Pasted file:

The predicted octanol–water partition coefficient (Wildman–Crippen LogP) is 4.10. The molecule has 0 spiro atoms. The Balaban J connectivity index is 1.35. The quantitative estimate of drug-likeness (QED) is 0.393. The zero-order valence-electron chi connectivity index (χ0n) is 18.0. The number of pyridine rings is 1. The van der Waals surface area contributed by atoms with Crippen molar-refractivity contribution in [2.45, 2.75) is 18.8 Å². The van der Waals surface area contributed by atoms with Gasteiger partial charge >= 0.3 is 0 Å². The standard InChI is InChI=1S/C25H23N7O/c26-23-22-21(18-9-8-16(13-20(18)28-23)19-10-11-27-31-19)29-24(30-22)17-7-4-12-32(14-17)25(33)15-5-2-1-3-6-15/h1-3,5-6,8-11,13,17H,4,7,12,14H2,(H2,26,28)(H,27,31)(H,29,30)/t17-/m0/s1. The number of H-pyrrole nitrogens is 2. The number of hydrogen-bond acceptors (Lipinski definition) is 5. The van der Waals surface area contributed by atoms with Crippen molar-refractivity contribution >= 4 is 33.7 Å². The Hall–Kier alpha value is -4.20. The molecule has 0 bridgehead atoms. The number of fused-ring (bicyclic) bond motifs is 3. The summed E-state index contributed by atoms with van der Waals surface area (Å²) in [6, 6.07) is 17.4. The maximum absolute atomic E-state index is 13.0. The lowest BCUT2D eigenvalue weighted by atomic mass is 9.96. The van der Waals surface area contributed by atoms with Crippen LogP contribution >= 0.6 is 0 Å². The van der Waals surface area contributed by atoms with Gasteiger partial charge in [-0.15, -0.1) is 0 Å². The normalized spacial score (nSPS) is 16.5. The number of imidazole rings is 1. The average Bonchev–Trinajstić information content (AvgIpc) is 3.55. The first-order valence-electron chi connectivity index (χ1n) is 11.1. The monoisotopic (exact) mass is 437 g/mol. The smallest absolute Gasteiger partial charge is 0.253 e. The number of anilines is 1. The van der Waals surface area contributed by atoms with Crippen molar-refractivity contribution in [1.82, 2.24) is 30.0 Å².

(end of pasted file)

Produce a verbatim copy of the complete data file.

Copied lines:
The predicted octanol–water partition coefficient (Wildman–Crippen LogP) is 4.10. The molecule has 0 spiro atoms. The Balaban J connectivity index is 1.35. The quantitative estimate of drug-likeness (QED) is 0.393. The zero-order valence-electron chi connectivity index (χ0n) is 18.0. The number of pyridine rings is 1. The van der Waals surface area contributed by atoms with Crippen molar-refractivity contribution in [2.45, 2.75) is 18.8 Å². The van der Waals surface area contributed by atoms with Gasteiger partial charge >= 0.3 is 0 Å². The standard InChI is InChI=1S/C25H23N7O/c26-23-22-21(18-9-8-16(13-20(18)28-23)19-10-11-27-31-19)29-24(30-22)17-7-4-12-32(14-17)25(33)15-5-2-1-3-6-15/h1-3,5-6,8-11,13,17H,4,7,12,14H2,(H2,26,28)(H,27,31)(H,29,30)/t17-/m0/s1. The number of H-pyrrole nitrogens is 2. The number of hydrogen-bond acceptors (Lipinski definition) is 5. The van der Waals surface area contributed by atoms with Crippen molar-refractivity contribution >= 4 is 33.7 Å². The Hall–Kier alpha value is -4.20. The molecule has 0 bridgehead atoms. The number of fused-ring (bicyclic) bond motifs is 3. The summed E-state index contributed by atoms with van der Waals surface area (Å²) in [6, 6.07) is 17.4. The maximum absolute atomic E-state index is 13.0. The lowest BCUT2D eigenvalue weighted by atomic mass is 9.96. The van der Waals surface area contributed by atoms with Crippen LogP contribution >= 0.6 is 0 Å². The van der Waals surface area contributed by atoms with Gasteiger partial charge in [-0.15, -0.1) is 0 Å². The normalized spacial score (nSPS) is 16.5. The number of imidazole rings is 1. The average Bonchev–Trinajstić information content (AvgIpc) is 3.55. The first-order valence-electron chi connectivity index (χ1n) is 11.1. The monoisotopic (exact) mass is 437 g/mol. The smallest absolute Gasteiger partial charge is 0.253 e. The number of anilines is 1. The van der Waals surface area contributed by atoms with Crippen molar-refractivity contribution in [1.82, 2.24) is 30.0 Å².